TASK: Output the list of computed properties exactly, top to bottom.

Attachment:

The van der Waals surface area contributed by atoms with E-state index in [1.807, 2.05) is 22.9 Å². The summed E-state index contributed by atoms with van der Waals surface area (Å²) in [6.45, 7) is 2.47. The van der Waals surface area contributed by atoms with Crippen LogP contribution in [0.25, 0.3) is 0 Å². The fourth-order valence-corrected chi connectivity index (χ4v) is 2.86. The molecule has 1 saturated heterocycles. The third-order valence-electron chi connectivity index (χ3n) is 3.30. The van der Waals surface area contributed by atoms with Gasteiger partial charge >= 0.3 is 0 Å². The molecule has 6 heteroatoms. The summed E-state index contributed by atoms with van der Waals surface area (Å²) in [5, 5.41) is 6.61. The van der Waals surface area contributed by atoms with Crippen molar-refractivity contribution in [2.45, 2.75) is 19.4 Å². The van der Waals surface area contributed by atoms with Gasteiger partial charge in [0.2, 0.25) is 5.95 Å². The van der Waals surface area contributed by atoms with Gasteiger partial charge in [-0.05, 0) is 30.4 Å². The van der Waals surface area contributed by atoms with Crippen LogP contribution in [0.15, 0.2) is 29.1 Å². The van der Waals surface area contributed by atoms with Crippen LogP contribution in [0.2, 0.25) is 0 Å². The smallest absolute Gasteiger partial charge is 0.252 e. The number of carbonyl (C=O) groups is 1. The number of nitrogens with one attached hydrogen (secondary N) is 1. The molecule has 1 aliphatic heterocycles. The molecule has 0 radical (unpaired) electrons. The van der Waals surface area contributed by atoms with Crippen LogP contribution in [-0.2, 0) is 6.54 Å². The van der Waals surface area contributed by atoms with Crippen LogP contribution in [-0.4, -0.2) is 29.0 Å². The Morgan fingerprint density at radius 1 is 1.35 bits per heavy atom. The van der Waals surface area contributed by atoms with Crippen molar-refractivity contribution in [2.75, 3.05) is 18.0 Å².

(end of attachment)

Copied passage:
The van der Waals surface area contributed by atoms with E-state index in [1.807, 2.05) is 22.9 Å². The summed E-state index contributed by atoms with van der Waals surface area (Å²) in [6.45, 7) is 2.47. The van der Waals surface area contributed by atoms with Crippen LogP contribution in [0.25, 0.3) is 0 Å². The fourth-order valence-corrected chi connectivity index (χ4v) is 2.86. The molecule has 1 saturated heterocycles. The third-order valence-electron chi connectivity index (χ3n) is 3.30. The van der Waals surface area contributed by atoms with Gasteiger partial charge >= 0.3 is 0 Å². The molecule has 6 heteroatoms. The summed E-state index contributed by atoms with van der Waals surface area (Å²) in [5, 5.41) is 6.61. The van der Waals surface area contributed by atoms with Crippen molar-refractivity contribution in [2.45, 2.75) is 19.4 Å². The van der Waals surface area contributed by atoms with Gasteiger partial charge in [0.2, 0.25) is 5.95 Å². The van der Waals surface area contributed by atoms with Gasteiger partial charge in [-0.05, 0) is 30.4 Å². The van der Waals surface area contributed by atoms with Crippen LogP contribution in [0.15, 0.2) is 29.1 Å². The van der Waals surface area contributed by atoms with Crippen LogP contribution in [0.2, 0.25) is 0 Å². The smallest absolute Gasteiger partial charge is 0.252 e. The number of carbonyl (C=O) groups is 1. The number of nitrogens with one attached hydrogen (secondary N) is 1. The molecule has 1 aliphatic heterocycles. The molecule has 0 radical (unpaired) electrons. The van der Waals surface area contributed by atoms with Crippen LogP contribution in [-0.2, 0) is 6.54 Å². The van der Waals surface area contributed by atoms with Crippen LogP contribution in [-0.4, -0.2) is 29.0 Å². The Morgan fingerprint density at radius 1 is 1.35 bits per heavy atom. The van der Waals surface area contributed by atoms with Crippen molar-refractivity contribution in [2.75, 3.05) is 18.0 Å².